Saturday, November 24, 2012

Molding the Plastic Self

So, let's get the plug out of the way. My romantic-comedy-science-fiction serial Helping Henry is currently appearing at the Flash Fiction Fest website, along with short fiction by P.T. Dilloway, and Neil Vogler, who started the whole thing.  After November, all the stories from Flash Fiction fest will be compiled with additional material -- three new stories each from Pat and Neil, and two new chapters of Helping Henry along with five thousand words on the science and thought behind Henry from me. Every week two copies of the final collection will be given away to commenters at Flash Fiction Fest. So go read some stories, and leave some comments -- the more comments, the better your odds.


So the last time I talked about my current state, I mentioned my realization that habits are actual structures in the brain with motivations of their own, and that I had never developed any ability to act on behalf of my future self.

Here's how I've been acting on those insights.

First, I've been paying a different kind of attention to my moods. Recognizing that my catastrophic mood swings are due to a specific emotional habit has allowed me to isolate that pattern. Here is where I find techniques of ritual and meditation learned during my study of occult and mystical traditions proves useful.

Let me reiterate. I do not believe in supernatural influences -- but while I went through my slow period of rejecting those concepts in favor of scientific materialism, I still find meditation and ritual very useful.

Personification and anthropomorphization are basic concepts in operating from a magical state of mind. By assuming that whatever you deal with has a personality, and relates to basic human needs, you have a basis for addressing and negotiating with it.

If you apply this kind of thinking to some problems, like driving, the results are disastrous. But when dealing with internal forces, they can serve as a means of relating to oneself in a functional and intuitive fashion.

So I have been addressing the mood swing or whatever you want to call it, that circuit linking rage, fear, and grief that has been the main source of suffering in my life since childhood, and I've been regarding it as something distinct from my essential self. I've been talking to it, listening to it, negotiating with it.

When I incorporated images of brain cell growth and synaptic connection with the metaphor of programming, I understood why my attempts to confront these emotions had only strengthened them. A distant, caring but somewhat scornful attitude has started to take root, and as a result, I've had the easiest fall I can remember. By stepping back from my desire to work things into a huge emotional maelstrom, I've been able to keep cool -- the one real upset I've had with the missus was settles in less than an hour, and both of us felt responsible for it, rather than seeing it as something the other person was doing.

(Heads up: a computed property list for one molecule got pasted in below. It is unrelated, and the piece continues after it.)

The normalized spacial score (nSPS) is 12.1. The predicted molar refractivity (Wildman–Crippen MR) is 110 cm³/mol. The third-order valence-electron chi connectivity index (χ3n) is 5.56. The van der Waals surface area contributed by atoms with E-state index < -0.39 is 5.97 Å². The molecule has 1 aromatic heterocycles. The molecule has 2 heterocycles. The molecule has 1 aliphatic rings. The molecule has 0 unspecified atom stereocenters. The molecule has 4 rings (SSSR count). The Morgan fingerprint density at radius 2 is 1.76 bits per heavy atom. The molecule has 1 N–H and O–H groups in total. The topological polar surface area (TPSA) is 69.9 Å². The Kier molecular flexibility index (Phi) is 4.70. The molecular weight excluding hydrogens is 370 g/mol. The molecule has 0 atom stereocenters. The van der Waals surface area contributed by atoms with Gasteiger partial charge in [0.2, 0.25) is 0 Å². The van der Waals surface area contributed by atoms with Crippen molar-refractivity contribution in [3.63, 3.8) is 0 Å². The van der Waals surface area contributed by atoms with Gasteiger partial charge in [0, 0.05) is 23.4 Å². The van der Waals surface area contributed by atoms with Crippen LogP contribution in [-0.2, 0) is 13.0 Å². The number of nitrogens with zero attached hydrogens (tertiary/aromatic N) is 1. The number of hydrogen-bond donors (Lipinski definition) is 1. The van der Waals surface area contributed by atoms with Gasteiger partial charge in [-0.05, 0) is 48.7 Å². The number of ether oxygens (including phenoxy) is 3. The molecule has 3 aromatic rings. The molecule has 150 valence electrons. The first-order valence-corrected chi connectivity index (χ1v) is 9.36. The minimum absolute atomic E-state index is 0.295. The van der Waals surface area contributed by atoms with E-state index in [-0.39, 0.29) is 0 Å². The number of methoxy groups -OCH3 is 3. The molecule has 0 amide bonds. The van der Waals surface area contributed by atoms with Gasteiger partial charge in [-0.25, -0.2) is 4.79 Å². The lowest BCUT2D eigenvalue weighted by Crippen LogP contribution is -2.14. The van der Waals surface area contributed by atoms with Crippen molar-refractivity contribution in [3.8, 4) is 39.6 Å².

That ball of emotional turmoil, that cauldron of rage I've relied on to power me through life, is cooling.

And as for learning to care for the future self.

This is actually a much more difficult task, but as I mention in the latest Henry story, impossibly complicated tasks are actually the easiest because they offer you lots of options for action -- all you have to do is start taking them.

Slovenliness has always been one of my sins. My workspace has traditionally been not simply messy, but filthy. It has been well over a decade since my studio was entirely ship-shape, and the last time I cleaned seriously I found pine needles under a window that had been there so long they had decayed to humus. The pine tree's been gone for years. This is one of those areas of my life where things get so bad they take on a grandeur at complete odds with their essential nature.

And I know damned well that a properly arranged workspace gets more work out of me. Simple as that. I was talking this over with the hon. Richard Talleywhacker, and he said, "Yeah, it's going to freak you out and you're going to try and clean the whole thing and you're going to blow your back out again."

Ouch. Too true.

This was my opportunity for taking my first step in the development of learning to care for future Sean. Present Sean wants a clean room, is willing to work for it, but is not willing to work unless he personally sees the results.

So I started cleaning for twenty minutes each morning before I begin work. And it's not just that I have to do at least twenty minutes worth of work. It's that I have to stop after those twenty minutes. Future Sean will be able to do his twenty minutes if I take care of Future Sean's back.

And if I do this every day, sooner or later I'll be looking for things to do.

So every day the studio  looks a little nicer, and I remind myself it's something I'm doing for myself. And sooner or later, the twenty minutes will encompass fun tasks like taking care of the musical instruments and arranging my bookshelves. The eventual goal is to turn my studio into a real media machine.

And it's not going to happen any time soon. What's important is putting in that twenty minutes a day, appreciating what I did the day before, and learning to develop a benevolent relationship with the man who's going to have to live my life tomorrow.


pongacha said...

Exactness and neatness in moderation is a virtue, but carried to extremes narrows the mind.
~Francois Fenelon

Sean Craven said...

Be regular and orderly in your life like a bourgeois, so that you may be violent and original in your work.

- Gustave Flaubert